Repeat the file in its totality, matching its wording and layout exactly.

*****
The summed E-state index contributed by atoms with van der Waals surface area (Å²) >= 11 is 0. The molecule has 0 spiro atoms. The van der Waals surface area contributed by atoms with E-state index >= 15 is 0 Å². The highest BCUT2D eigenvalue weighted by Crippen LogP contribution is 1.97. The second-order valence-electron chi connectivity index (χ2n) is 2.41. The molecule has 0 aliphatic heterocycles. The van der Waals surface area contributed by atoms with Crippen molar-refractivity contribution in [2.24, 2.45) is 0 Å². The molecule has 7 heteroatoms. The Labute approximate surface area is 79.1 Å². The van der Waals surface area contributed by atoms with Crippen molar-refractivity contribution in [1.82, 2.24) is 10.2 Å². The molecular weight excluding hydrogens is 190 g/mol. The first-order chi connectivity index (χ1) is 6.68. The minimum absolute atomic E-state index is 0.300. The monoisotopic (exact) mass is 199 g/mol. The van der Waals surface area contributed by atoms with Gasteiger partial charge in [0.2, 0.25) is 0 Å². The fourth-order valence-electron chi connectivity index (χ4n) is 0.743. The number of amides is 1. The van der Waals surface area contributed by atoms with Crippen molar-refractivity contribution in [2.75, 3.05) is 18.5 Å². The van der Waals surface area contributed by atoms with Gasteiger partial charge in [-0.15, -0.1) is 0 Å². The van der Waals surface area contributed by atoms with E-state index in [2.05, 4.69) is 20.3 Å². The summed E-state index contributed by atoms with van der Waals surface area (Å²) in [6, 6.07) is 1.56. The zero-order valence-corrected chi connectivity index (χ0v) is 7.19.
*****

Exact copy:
The summed E-state index contributed by atoms with van der Waals surface area (Å²) >= 11 is 0. The molecule has 0 spiro atoms. The van der Waals surface area contributed by atoms with E-state index >= 15 is 0 Å². The highest BCUT2D eigenvalue weighted by Crippen LogP contribution is 1.97. The second-order valence-electron chi connectivity index (χ2n) is 2.41. The molecule has 0 aliphatic heterocycles. The van der Waals surface area contributed by atoms with Crippen molar-refractivity contribution in [2.24, 2.45) is 0 Å². The molecule has 7 heteroatoms. The Labute approximate surface area is 79.1 Å². The van der Waals surface area contributed by atoms with Crippen molar-refractivity contribution in [1.82, 2.24) is 10.2 Å². The molecular weight excluding hydrogens is 190 g/mol. The first-order chi connectivity index (χ1) is 6.68. The minimum absolute atomic E-state index is 0.300. The monoisotopic (exact) mass is 199 g/mol. The van der Waals surface area contributed by atoms with Gasteiger partial charge in [0.2, 0.25) is 0 Å². The fourth-order valence-electron chi connectivity index (χ4n) is 0.743. The number of amides is 1. The van der Waals surface area contributed by atoms with Crippen molar-refractivity contribution in [2.75, 3.05) is 18.5 Å². The van der Waals surface area contributed by atoms with Gasteiger partial charge in [-0.15, -0.1) is 0 Å². The van der Waals surface area contributed by atoms with E-state index in [2.05, 4.69) is 20.3 Å². The summed E-state index contributed by atoms with van der Waals surface area (Å²) in [6, 6.07) is 1.56. The zero-order valence-corrected chi connectivity index (χ0v) is 7.19.